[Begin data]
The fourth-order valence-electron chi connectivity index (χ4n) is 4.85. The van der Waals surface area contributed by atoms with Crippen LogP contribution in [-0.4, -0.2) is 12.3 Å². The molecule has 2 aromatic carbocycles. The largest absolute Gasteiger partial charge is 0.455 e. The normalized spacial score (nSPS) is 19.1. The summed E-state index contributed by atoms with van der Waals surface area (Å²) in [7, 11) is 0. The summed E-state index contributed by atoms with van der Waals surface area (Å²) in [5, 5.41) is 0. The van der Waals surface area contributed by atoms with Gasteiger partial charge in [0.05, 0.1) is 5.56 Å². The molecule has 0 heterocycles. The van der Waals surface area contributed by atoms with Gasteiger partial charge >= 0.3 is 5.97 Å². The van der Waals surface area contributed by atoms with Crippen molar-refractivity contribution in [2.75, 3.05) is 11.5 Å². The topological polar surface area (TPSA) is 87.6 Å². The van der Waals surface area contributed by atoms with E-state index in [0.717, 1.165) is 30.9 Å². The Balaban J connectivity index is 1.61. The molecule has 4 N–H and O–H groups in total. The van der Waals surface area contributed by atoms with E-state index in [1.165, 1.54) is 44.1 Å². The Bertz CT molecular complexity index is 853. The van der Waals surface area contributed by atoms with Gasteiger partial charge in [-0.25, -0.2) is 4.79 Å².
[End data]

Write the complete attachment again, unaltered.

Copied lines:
The fourth-order valence-electron chi connectivity index (χ4n) is 4.85. The van der Waals surface area contributed by atoms with Crippen LogP contribution in [-0.4, -0.2) is 12.3 Å². The molecule has 2 aromatic carbocycles. The largest absolute Gasteiger partial charge is 0.455 e. The normalized spacial score (nSPS) is 19.1. The summed E-state index contributed by atoms with van der Waals surface area (Å²) in [7, 11) is 0. The summed E-state index contributed by atoms with van der Waals surface area (Å²) in [5, 5.41) is 0. The van der Waals surface area contributed by atoms with Gasteiger partial charge in [0.05, 0.1) is 5.56 Å². The molecule has 0 heterocycles. The van der Waals surface area contributed by atoms with Gasteiger partial charge >= 0.3 is 5.97 Å². The van der Waals surface area contributed by atoms with Crippen molar-refractivity contribution in [2.75, 3.05) is 11.5 Å². The topological polar surface area (TPSA) is 87.6 Å². The van der Waals surface area contributed by atoms with E-state index in [0.717, 1.165) is 30.9 Å². The Balaban J connectivity index is 1.61. The molecule has 4 N–H and O–H groups in total. The van der Waals surface area contributed by atoms with E-state index in [1.165, 1.54) is 44.1 Å². The Bertz CT molecular complexity index is 853. The van der Waals surface area contributed by atoms with Gasteiger partial charge in [-0.25, -0.2) is 4.79 Å².